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Recently, I have started studying English with reading The New York Times.

In a sentence

At five stories high with a crew of 20, the cigar-shaped behemoth was grinding away underground on a two mile long, $3.1 billion highway tunnel under the city’s waterfront on Dec. 6 when it encountered something in its path that managers still simply refer to as “the object.” nytimes.com

"on a two mile long" seems strange to me.

  1. Is it OK to use "on" instead of using "which" or something?
  2. And why the writer specially use "on" rather than other preposition like "in" or "at"?

migrated from english.stackexchange.com Dec 27 '13 at 23:40

This question came from our site for linguists, etymologists, and serious English language enthusiasts.

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The sentence in question is:

At five stories high with a crew of 20, the cigar-shaped behemoth was grinding away underground on a two-mile-long, $3.1 billion highway tunnel under the city’s waterfront on Dec. 6 when it encountered something in its path that managers still simply refer to as “the object.

Simplified, the phrase in question is:

behemoth was grinding away on a tunnel on Dec. 6 when it

The first question to ask is: is 'grinding away' literally grinding (as the machine literally does) or is it the idiom or phrase 'grinding away' being used. The latter is indeed usually followed by 'at'. Perhaps it is both and intended as a mild pun.

In idiomatic usage, 'grinding away on a list of tasks' and 'grinding away in a job' is not unheard of. It appear that 'at' is used when it is is a single concrete object or task and 'on' and 'in' for more amorphous objects.

In the cited article, the thought may have been rephrased as 'grinding away at rock under the sea' and reading twice, 'grinding away on a tunnel' does not quit make sense, and is thus poor usage. However, on first reading, the sense is that of a tunnel project.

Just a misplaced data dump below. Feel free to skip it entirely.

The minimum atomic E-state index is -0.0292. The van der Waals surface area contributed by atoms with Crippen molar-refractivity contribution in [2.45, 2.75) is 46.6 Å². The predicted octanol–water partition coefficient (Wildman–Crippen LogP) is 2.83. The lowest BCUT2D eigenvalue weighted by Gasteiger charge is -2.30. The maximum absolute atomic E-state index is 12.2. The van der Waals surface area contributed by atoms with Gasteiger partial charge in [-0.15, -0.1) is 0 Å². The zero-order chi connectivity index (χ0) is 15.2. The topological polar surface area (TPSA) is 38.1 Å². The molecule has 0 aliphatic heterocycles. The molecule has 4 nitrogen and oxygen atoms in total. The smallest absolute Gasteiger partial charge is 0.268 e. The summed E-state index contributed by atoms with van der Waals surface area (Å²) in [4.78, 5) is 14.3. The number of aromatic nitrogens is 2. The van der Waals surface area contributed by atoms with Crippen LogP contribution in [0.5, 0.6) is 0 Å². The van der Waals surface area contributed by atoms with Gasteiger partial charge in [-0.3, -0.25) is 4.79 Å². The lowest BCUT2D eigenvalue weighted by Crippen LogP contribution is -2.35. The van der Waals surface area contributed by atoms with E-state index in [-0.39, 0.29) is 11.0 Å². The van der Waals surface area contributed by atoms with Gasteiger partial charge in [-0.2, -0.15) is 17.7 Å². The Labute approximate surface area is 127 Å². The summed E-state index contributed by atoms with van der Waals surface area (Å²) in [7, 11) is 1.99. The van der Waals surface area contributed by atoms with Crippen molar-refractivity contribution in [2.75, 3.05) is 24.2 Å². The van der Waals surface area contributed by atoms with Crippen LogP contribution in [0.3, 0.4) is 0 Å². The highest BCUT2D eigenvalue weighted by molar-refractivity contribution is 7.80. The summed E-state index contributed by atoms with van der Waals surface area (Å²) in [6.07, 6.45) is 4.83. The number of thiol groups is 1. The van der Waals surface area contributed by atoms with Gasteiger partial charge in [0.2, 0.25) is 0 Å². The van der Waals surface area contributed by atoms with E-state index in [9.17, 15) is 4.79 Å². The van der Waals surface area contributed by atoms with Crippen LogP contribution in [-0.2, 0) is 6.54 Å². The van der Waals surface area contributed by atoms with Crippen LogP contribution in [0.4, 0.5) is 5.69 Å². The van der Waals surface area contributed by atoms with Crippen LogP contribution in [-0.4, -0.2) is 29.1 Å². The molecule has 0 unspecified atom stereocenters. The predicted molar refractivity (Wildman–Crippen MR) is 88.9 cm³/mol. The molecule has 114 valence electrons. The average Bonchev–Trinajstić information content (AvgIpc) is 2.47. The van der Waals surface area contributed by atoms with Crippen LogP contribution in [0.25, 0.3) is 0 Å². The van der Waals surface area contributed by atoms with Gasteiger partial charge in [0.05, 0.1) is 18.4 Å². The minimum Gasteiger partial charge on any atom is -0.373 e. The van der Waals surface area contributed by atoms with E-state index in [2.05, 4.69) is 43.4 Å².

I think the apparent dissonance is due to the 'grinding' being quite literal in this case.

Lastly, the 'on' in 'on Dec. 6' is correct when used for a date.

  • Not "poor usage", I think. Griding away on is not so common as grinding away at today, but it is in use. on is becoming less common in BrE, but more common in AmE. Google Ngram – StoneyB Dec 27 '13 at 2:53
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"two mile long" belongs to "highway tunnel " - ie, it is a two-mile-long [and] $3.1 billion highway tunnel. "Two mile long" is best hyphenated in this context (it is a compound adjective). Having said all that, it seems your misunderstanding comes from being an other-language English learner. If so, you should find https://ell.stackexchange.com/ a better source for your queries.

  • Ah, it seems your confusion is about the preposition "on" here. Well, in the context you have quoted, English speakers tend to say that they "ground away on" a project, in this case, a tunnel, rather than "ground away at" an essay question or similar. "On" here implies an ongoing project; "at" would mean a project that requires a limited, finite amount of time to complete (an essay question takes, maybe, 2 hours to complete, but the tunnel work must go on until the tunnel is complete [an indeterminate amount of time]). – nxx Dec 28 '13 at 1:09

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